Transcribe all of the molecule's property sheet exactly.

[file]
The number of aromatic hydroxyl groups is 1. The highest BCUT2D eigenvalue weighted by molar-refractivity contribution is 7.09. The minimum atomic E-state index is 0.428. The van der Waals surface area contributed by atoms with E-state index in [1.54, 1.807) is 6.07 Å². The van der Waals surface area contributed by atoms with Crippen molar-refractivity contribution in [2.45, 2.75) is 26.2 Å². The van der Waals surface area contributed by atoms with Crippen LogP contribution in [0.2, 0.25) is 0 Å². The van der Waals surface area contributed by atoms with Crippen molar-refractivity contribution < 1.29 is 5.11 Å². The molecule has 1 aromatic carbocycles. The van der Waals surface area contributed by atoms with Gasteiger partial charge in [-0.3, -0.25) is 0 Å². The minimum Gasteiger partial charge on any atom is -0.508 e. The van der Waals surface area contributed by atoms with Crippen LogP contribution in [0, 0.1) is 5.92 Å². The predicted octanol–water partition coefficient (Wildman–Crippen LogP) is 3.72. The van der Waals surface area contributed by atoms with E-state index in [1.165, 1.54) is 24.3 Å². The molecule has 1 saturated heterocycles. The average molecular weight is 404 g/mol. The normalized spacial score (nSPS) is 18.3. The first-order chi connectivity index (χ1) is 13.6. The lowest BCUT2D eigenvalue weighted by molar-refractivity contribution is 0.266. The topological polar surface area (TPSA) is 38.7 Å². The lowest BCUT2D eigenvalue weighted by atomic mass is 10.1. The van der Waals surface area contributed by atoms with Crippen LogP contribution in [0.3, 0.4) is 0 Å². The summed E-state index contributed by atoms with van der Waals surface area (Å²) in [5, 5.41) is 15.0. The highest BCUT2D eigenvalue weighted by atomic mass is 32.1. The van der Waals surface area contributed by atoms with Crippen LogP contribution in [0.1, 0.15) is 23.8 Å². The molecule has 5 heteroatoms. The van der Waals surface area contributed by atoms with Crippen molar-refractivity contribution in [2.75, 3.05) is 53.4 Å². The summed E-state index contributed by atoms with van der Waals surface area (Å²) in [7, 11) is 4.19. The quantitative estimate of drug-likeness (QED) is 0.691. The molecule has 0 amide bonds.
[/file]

The number of aromatic hydroxyl groups is 1. The highest BCUT2D eigenvalue weighted by molar-refractivity contribution is 7.09. The minimum atomic E-state index is 0.428. The van der Waals surface area contributed by atoms with E-state index in [1.54, 1.807) is 6.07 Å². The van der Waals surface area contributed by atoms with Crippen molar-refractivity contribution in [2.45, 2.75) is 26.2 Å². The van der Waals surface area contributed by atoms with Crippen LogP contribution in [0.2, 0.25) is 0 Å². The van der Waals surface area contributed by atoms with Crippen molar-refractivity contribution < 1.29 is 5.11 Å². The molecule has 1 aromatic carbocycles. The van der Waals surface area contributed by atoms with Gasteiger partial charge in [-0.3, -0.25) is 0 Å². The minimum Gasteiger partial charge on any atom is -0.508 e. The van der Waals surface area contributed by atoms with Crippen LogP contribution in [0, 0.1) is 5.92 Å². The predicted octanol–water partition coefficient (Wildman–Crippen LogP) is 3.72. The van der Waals surface area contributed by atoms with E-state index in [1.165, 1.54) is 24.3 Å². The molecule has 1 saturated heterocycles. The average molecular weight is 404 g/mol. The normalized spacial score (nSPS) is 18.3. The first-order chi connectivity index (χ1) is 13.6. The lowest BCUT2D eigenvalue weighted by molar-refractivity contribution is 0.266. The topological polar surface area (TPSA) is 38.7 Å². The lowest BCUT2D eigenvalue weighted by atomic mass is 10.1. The van der Waals surface area contributed by atoms with Crippen LogP contribution in [0.3, 0.4) is 0 Å². The summed E-state index contributed by atoms with van der Waals surface area (Å²) in [5, 5.41) is 15.0. The highest BCUT2D eigenvalue weighted by atomic mass is 32.1. The van der Waals surface area contributed by atoms with Crippen LogP contribution in [0.1, 0.15) is 23.8 Å². The molecule has 5 heteroatoms. The van der Waals surface area contributed by atoms with Crippen molar-refractivity contribution in [2.75, 3.05) is 53.4 Å². The summed E-state index contributed by atoms with van der Waals surface area (Å²) in [7, 11) is 4.19. The quantitative estimate of drug-likeness (QED) is 0.691. The molecule has 0 amide bonds.